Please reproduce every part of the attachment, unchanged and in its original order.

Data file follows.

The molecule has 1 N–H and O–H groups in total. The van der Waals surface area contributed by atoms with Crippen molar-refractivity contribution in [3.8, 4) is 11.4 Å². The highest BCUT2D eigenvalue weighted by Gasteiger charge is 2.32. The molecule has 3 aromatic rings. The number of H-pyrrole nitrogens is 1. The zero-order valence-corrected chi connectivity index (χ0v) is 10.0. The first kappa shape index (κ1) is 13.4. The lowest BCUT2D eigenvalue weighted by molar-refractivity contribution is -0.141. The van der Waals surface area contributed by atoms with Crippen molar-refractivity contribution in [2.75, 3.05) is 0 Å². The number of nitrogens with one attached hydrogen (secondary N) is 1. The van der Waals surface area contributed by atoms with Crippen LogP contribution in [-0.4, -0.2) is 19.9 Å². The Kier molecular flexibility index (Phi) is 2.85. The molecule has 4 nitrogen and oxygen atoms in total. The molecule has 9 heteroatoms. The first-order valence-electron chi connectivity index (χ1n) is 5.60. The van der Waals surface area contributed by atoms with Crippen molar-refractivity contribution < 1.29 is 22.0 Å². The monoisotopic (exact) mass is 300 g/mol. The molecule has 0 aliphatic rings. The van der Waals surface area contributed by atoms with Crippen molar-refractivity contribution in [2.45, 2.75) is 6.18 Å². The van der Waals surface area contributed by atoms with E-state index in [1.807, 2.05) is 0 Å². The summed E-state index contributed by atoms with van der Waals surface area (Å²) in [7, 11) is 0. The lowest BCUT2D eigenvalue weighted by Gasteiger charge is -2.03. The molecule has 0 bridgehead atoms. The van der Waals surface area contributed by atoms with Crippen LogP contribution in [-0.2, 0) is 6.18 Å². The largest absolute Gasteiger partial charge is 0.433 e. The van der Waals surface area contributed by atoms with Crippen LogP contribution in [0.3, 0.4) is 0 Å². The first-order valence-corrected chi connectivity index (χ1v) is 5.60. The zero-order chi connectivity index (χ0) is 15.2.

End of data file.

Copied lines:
The molecule has 1 N–H and O–H groups in total. The van der Waals surface area contributed by atoms with Crippen molar-refractivity contribution in [3.8, 4) is 11.4 Å². The highest BCUT2D eigenvalue weighted by Gasteiger charge is 2.32. The molecule has 3 aromatic rings. The number of H-pyrrole nitrogens is 1. The zero-order valence-corrected chi connectivity index (χ0v) is 10.0. The first kappa shape index (κ1) is 13.4. The lowest BCUT2D eigenvalue weighted by molar-refractivity contribution is -0.141. The van der Waals surface area contributed by atoms with Crippen molar-refractivity contribution in [2.75, 3.05) is 0 Å². The number of nitrogens with one attached hydrogen (secondary N) is 1. The van der Waals surface area contributed by atoms with Crippen LogP contribution in [-0.4, -0.2) is 19.9 Å². The Kier molecular flexibility index (Phi) is 2.85. The molecule has 4 nitrogen and oxygen atoms in total. The molecule has 9 heteroatoms. The first-order valence-electron chi connectivity index (χ1n) is 5.60. The van der Waals surface area contributed by atoms with Crippen molar-refractivity contribution < 1.29 is 22.0 Å². The monoisotopic (exact) mass is 300 g/mol. The molecule has 0 aliphatic rings. The van der Waals surface area contributed by atoms with Crippen molar-refractivity contribution in [2.45, 2.75) is 6.18 Å². The van der Waals surface area contributed by atoms with E-state index in [1.807, 2.05) is 0 Å². The summed E-state index contributed by atoms with van der Waals surface area (Å²) in [7, 11) is 0. The lowest BCUT2D eigenvalue weighted by Gasteiger charge is -2.03. The molecule has 0 bridgehead atoms. The van der Waals surface area contributed by atoms with Crippen LogP contribution in [-0.2, 0) is 6.18 Å². The largest absolute Gasteiger partial charge is 0.433 e. The van der Waals surface area contributed by atoms with Crippen LogP contribution in [0.3, 0.4) is 0 Å². The first-order valence-corrected chi connectivity index (χ1v) is 5.60. The zero-order chi connectivity index (χ0) is 15.2.